Damaged Goods? How to Make Sure Your Supplier Uses Proper Packaging

Joseph Carnarius 09 Oct 2017 3 min read

To protect goods while they are in transit, the use of proper packaging materials is a must. If not sure, communicate with the seller and logistics service provider.

Trade and packaging

For any trade business, the safety of the goods being transported is of utmost importance. After all, that is what the business is all about. Receiving goods in a good and safe condition.

However, for this, the goods need to be packaged effectively and efficiently. This is essential for all cargo operations because incorrect or improper packaging can impact not only the safety of the cargo but also incur extra costs and could ultimately affect the sale of the goods.

Whichever Incoterm is used, the responsibility of packaging of the goods rests with the seller. The seller must ensure that the goods are packaged in such a way that the cargo can withstand the journey to the destination with possible multiple handling along the way.

Protection and Handling

The packaging used must effectively protect the contents from damage, loss, and theft so that the receiver receives the goods in a perfect and resalable condition. The packaging must be able to withstand the various dynamic and static forces en-route.

The packaging must be strong enough to withstand any storage on top of it, and if it has not been designed to handle this, then it must be marked clearly on the outside of the packages so that the people handling it are aware and do not place any packages on top of it.

The packaging should indicate how it should be handled using terms such as “handle with care,” “maximum stacking height,” “this side up.” Instructions regarding exposure to sunlight, damp or extreme temperatures, etc. must be given on the packaging.

The seller needs to ensure that not just the packaging but the CTU (Cargo Transport Unit) used for the transport of the goods is also the right one.

While packing cargo into the container, if there are packages that are susceptible to forklift damage (like cardboard cartons etc.) these must be palletized using forklift friendly pallets for easy and safe handling.

If the cargo being shipped is fragile cargo like ceramics, glass, porcelain, artworks or other easily breakable stuff, the cartons should have some protective packaging like packing peanuts (the bio-degradable variety please) or dunnage airbags which will protect items inside the standard-size corrugated shipping containers.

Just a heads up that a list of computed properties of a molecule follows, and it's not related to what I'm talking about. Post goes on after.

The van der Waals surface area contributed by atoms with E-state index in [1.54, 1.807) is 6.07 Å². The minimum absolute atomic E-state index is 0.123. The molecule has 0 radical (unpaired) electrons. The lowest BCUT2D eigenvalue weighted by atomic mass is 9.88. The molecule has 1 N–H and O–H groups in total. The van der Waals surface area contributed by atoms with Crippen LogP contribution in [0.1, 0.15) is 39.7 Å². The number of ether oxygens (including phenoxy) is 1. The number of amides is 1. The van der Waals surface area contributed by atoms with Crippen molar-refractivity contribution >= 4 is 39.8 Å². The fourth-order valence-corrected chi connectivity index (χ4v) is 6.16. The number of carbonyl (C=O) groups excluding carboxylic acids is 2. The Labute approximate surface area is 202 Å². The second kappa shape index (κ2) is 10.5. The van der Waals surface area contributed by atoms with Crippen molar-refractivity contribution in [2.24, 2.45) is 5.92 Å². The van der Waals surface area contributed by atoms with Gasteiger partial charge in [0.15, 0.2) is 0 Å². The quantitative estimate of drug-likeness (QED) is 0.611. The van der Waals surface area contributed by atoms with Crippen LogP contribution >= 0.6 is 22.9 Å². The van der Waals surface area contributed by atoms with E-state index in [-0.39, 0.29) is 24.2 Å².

If you are shipping any machinery or equipment that cannot be palletized, you need to make sure that the machinery has suitable hooking and lifting points.

If the cargo that you ship is of the same dimensions, weights, etc., you could devise suitable packaging units to carry this cargo.

For example, some customers have even gone to the extent of creating corrugated cartons that fit exactly into the interior corrugations of a container so that they optimise the use of the space inside the container while also ensuring that the cargo does not move during transit, thereby avoiding damage.

Branding and transportation

While a product packaging also plays a vital role in the marketing and sales of the product, the branding need not necessarily be used during transport due to security reasons.

For example, if some bad elements notice that there are high value branded shoes being packed in big cartons and transported, it may be susceptible to hijacking, pilferage (by the cargo distributor) or theft.

But if these high-value items are packed in neutral non-branded packages, it will be difficult for them to make out what is inside the boxes.

If you are using a freight container as a CTU, there are some general items to be checked as shown below.

  • Check that the empty container received is clean, dry and free from any unusual smells, stains on the floorboard
  • Check that there are no roof holes
  • Check that the doors shut tight and without gaps
  • Check that the lock rods close and lock properly
  • Check that the slots for the seals are present and usable
  • Check that the floorboard is not cracked or broken

These quick checks if done, will prevent any major damage or loss to the cargo.

But how can I make sure that my supplier uses the right packaging material?

A simple answer for this would be “communicate”. Since all packaging is under the control of the seller, it is highly recommended that you as the buyer discuss and communicate that the seller follows the minimum safety standards for the safe packaging and handling of the cargo.

Or you can use a suitable Incoterm which will give you quickest access to the cargo such as EXW (Ex Works) after which you can enhance the packaging quality if you are not thoroughly satisfied with the minimum standards.

Get your weekly industry report

Leave a Reply

Your email address will not be published. Required fields are marked *